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Therese is a Senior Lecturer in Nutrition and Dietetics and also leads a program of research investigating the potential health benefits of dairy fat in the diet. She is also involved in research into helping new mums with breastfeeding.
Dietary guidelines recommend that children over the age of 2 years consume reduced fat dairy products rather than regular fat dairy. However, emerging research suggests regular fat dairy could have potential health benefits. The aim of this unique study is to investigate the effects of regular fat compared with reduced fat dairy intake on children’s adiposity, heart health and gut health.
To do this, we will conduct a three-month, double blind, randomised controlled trial of regular vs reduced fat dairy products in children aged 4-6 years who normally consume regular fat dairy products. We will assess diet, adiposity, heart health and gut health at baseline and at study end to determine whether any differences exist between those children who have changed to reduced fat dairy, and those who remain consumers of regular fat dairy. We also plan to assess changes between the two diet groups for blood markers of dairy fat intake and compare this to health outcomes. Dairy products will be delivered free to participating families.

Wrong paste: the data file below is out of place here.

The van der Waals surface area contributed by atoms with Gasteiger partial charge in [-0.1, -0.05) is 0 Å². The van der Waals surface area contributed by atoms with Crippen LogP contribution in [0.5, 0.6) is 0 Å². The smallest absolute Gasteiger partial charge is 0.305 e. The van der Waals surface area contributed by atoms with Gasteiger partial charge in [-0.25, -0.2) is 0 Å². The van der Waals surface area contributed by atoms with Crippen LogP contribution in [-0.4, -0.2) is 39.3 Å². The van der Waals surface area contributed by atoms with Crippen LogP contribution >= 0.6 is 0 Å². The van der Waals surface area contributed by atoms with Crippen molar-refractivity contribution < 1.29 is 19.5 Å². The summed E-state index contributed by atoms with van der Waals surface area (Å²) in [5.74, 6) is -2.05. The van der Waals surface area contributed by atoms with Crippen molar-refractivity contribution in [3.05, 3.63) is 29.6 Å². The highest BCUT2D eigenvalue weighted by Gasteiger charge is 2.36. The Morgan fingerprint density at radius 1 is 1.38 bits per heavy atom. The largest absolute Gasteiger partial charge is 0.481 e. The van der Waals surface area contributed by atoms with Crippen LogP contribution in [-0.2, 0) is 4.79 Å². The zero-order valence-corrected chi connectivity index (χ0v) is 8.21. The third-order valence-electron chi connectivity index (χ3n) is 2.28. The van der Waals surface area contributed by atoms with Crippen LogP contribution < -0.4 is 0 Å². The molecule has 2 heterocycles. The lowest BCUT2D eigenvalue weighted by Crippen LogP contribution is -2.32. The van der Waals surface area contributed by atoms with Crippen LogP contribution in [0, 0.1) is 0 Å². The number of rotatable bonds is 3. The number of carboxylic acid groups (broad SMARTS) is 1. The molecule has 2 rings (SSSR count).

Ideally, participating in dietary trials should be an enjoyable experience for children. However, some assessments, such as blood sampling, can be unpleasant and stressful. To help generate guidelines for child-centred research, we investigated principles from childcare specialist Magda Gerber's Resources for Infant Educators (1998), consulted with parents in focus groups and liaised with a parenting expert. We identified three relevant principles that can be used to guide research with children: use of authentic communication, acknowledging emotions, and inviting participation. We are working on incorporating these principles into research and evaluating outcomes for parents and children.
Although we know breastmilk is best for babies, some mums turn to formula because they feel their milk supply isn’t good enough. The old technique of hand expressing of colostrum in the weeks prior to giving birth may help. Anecdotally, mums report a good milk supply and increased confidence in breastfeeding. But the practice is not routinely recommended, as there are no large-scale studies to support its safety and efficacy in the general population. We have developed an online instructional video for antenatal expressing. This video will help support future large-scale studies, which will provide the evidence required to advocate or avoid this practice.
Additional research interests include: gut health, plant based diets, Mediterranean food patterns and non-alcoholic fatty liver disease, food security, the Nutrition Care Process and innovation in dietetics.
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